Getting started with Teensy Development on PlatformIO on a remote Machine

Sometimes it is necessary to connect to a Teensy/Arduino via a remote host. May it be due to limiations in connectivity or because the chipset is not fully supported on your host OS but rather some linux variant that has the appropriate support out of the box. This guide will help you to understand how to connect to Teensy on PlatformIO and the additional steps being necessary to connect to it via a remote host.

Getting started

Get Visual Studio Code. It’s free and open source software created by Microsoft. This will then be the host application for PlatformIO.

If you want to develop on your host (i.e. your Mac, then only search on the Extensions Library (the icon with the four boxes) for PlatformIO and click install. This will install PlatformIO on your local environment and you can develop right away. Jump to [#usage](Using PlatformIO) to develop with PlatformIO.

Connect to remote host

Connecting to your remote host (may it be a virtual machine or RaspberryPi) via SSH is configured via an entry in .ssh/config on your host.

Host debian
  CanonicalDomains local
  CanonicalizeHostname yes
  ForwardAgent yes

The above entry instructs to connect to Host debian and to connect to it independent on using ssh debian or ssh debian.local. It then instructs a LocalForward to forward the port 8008 to use in PlatformIO and I am additionally forwarding my agent as I would like to use my github Credentials to push the repository without transferring my ssh key.

The above assumes you’re using key based authentication on the remote host which you should always do.

UDEV Rules (Teensy)

Remember to set the correct UDEV rules on the remote host, as this is easily overlooked as it is now running on a separate machine. For teensy, you can find them at PJRC’s 00-teensy.rules. If you’re receiving a "Device found but unable to open" Error, it most likely means you forgot this step.

Set up VSCode

In Visual Studio Code (VSCode) then click the icon on the bottom bar, which will then ask you if you want to connect to Host/Tunnel etc. Choose Host and then select the appropriate host which will be fetched from your .ssh/config. This will then establish a connection to the remote host.

VSC Remote Connection Window

Once connected it will let you know at the bottom of the window:

PIO Connected

Go ahead and search on the Extensions Library (the icon with the four boxes) for PlatformIO and click install On SSH: <your Host>. This will install PlatformIO on your remote environment instead of the local environment.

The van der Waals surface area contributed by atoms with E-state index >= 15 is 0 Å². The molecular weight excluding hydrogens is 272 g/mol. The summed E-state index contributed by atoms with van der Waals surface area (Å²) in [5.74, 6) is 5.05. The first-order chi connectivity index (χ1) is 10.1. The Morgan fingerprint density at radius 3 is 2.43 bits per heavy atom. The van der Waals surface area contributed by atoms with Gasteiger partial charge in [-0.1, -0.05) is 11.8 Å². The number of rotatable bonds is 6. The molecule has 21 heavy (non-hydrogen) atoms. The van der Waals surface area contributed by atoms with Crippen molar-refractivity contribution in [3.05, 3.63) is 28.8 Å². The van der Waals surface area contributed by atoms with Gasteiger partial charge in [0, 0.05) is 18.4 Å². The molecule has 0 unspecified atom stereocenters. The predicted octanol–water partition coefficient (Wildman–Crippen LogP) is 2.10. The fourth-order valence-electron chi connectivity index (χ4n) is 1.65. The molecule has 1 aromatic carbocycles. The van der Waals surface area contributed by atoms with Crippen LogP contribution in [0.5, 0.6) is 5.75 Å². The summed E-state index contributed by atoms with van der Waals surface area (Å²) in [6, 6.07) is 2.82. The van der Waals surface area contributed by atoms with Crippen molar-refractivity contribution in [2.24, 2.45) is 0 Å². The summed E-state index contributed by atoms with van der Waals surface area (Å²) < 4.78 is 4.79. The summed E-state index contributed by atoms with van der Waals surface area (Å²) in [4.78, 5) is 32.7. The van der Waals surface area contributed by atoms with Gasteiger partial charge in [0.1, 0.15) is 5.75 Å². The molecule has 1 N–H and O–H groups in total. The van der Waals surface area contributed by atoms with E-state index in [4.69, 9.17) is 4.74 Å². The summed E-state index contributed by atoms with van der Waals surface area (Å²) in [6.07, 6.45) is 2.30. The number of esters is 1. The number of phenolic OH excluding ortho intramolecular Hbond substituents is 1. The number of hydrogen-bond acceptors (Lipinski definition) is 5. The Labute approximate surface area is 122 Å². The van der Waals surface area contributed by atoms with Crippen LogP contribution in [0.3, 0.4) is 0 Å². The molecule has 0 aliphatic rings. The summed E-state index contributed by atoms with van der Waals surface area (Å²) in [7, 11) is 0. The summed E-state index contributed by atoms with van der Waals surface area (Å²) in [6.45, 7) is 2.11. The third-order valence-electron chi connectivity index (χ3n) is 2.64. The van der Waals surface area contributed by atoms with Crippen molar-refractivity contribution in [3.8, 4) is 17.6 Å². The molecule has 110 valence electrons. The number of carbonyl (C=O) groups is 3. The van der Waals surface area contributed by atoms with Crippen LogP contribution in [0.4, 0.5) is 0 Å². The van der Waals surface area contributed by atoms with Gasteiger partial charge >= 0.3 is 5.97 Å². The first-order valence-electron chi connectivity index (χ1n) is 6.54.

VSC Extensions

Before jumping into developing your code, there is one last step you should do, as PlatformIO (PIO) Home will not load and rather display a black screen. Remember the setting in our .ssh/config: LocalForward

Go to VSCode Settings -> Extensions -> PlatformIO IDE and set the PIO Home Server Http Host to and the PIO Home Server Http Port to 8008. Reconnect and you should see PIO Home in your remote VSCode.

PIO Settings


Now that we set up everything, to create a new project in PlatformIO simply press on New Project on PIO Home. Select the board you want to use and it automatically creates the project with the appropriate settings for your board.

It is now time to explore the Project. The main.cpp file is underneath src, header files belong into includes. The lib folder is intended for private libraries which will be compiled by PlatformIO. test is self-explanatory and the last file remaining is the platformio.ini file located in the project’s root.

The platformio.ini file acts as our main configuration file and carries informations about the platform you’re developing for as well as informations about the board anf framework you’re using. You may also change the upload_protocol which I’ve set to teensy-cli for ease of use. The configuration file also also carries the library dependencies with their respective version numbers.

PIO Ini File

To add a library, you will find a library browser on PIO home tab, where you can choose and select the version of the library you’re interested. Add to project will then install the libary. PlatformIO automatically configures your project, downloads the files and adds the lib_deps line to your project config.

Compared with the Arduino IDE, it may be overwhelming at first, because you may peek into the files before installing, see changelogs etc.

PIO Library

Once all coding is done, go ahead and build the project and upload it to your board by using the buttons on the bottom toolbar.

PIO Connected

The Build Button is the checkmark one, the arrow to right is the one to upload it to your board.

Happy coding!